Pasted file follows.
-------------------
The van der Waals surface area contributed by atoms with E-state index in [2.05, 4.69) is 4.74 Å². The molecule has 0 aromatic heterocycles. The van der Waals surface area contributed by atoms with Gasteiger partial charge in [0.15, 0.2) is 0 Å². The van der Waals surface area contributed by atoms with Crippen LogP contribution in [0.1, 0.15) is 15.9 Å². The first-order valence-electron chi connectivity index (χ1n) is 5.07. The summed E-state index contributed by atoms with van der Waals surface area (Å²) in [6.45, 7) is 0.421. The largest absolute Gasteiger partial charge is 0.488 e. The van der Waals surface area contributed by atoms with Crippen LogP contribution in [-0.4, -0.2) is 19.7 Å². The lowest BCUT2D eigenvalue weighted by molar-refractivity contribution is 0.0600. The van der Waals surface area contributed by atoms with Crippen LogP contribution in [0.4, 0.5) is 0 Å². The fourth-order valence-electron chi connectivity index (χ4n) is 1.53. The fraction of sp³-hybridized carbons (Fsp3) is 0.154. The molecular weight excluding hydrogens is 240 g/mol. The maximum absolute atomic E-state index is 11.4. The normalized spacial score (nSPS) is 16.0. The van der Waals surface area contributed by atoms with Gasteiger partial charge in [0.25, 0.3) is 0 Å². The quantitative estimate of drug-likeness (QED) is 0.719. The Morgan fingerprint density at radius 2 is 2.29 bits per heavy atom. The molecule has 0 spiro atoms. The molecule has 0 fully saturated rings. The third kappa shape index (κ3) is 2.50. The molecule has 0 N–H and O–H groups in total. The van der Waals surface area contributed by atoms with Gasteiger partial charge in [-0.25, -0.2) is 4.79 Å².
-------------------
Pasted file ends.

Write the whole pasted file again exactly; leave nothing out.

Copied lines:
The van der Waals surface area contributed by atoms with E-state index in [2.05, 4.69) is 4.74 Å². The molecule has 0 aromatic heterocycles. The van der Waals surface area contributed by atoms with Gasteiger partial charge in [0.15, 0.2) is 0 Å². The van der Waals surface area contributed by atoms with Crippen LogP contribution in [0.1, 0.15) is 15.9 Å². The first-order valence-electron chi connectivity index (χ1n) is 5.07. The summed E-state index contributed by atoms with van der Waals surface area (Å²) in [6.45, 7) is 0.421. The largest absolute Gasteiger partial charge is 0.488 e. The van der Waals surface area contributed by atoms with Crippen LogP contribution in [-0.4, -0.2) is 19.7 Å². The lowest BCUT2D eigenvalue weighted by molar-refractivity contribution is 0.0600. The van der Waals surface area contributed by atoms with Crippen LogP contribution in [0.4, 0.5) is 0 Å². The fourth-order valence-electron chi connectivity index (χ4n) is 1.53. The fraction of sp³-hybridized carbons (Fsp3) is 0.154. The molecular weight excluding hydrogens is 240 g/mol. The maximum absolute atomic E-state index is 11.4. The normalized spacial score (nSPS) is 16.0. The van der Waals surface area contributed by atoms with Gasteiger partial charge in [0.25, 0.3) is 0 Å². The quantitative estimate of drug-likeness (QED) is 0.719. The Morgan fingerprint density at radius 2 is 2.29 bits per heavy atom. The molecule has 0 spiro atoms. The molecule has 0 fully saturated rings. The third kappa shape index (κ3) is 2.50. The molecule has 0 N–H and O–H groups in total. The van der Waals surface area contributed by atoms with Gasteiger partial charge in [-0.25, -0.2) is 4.79 Å².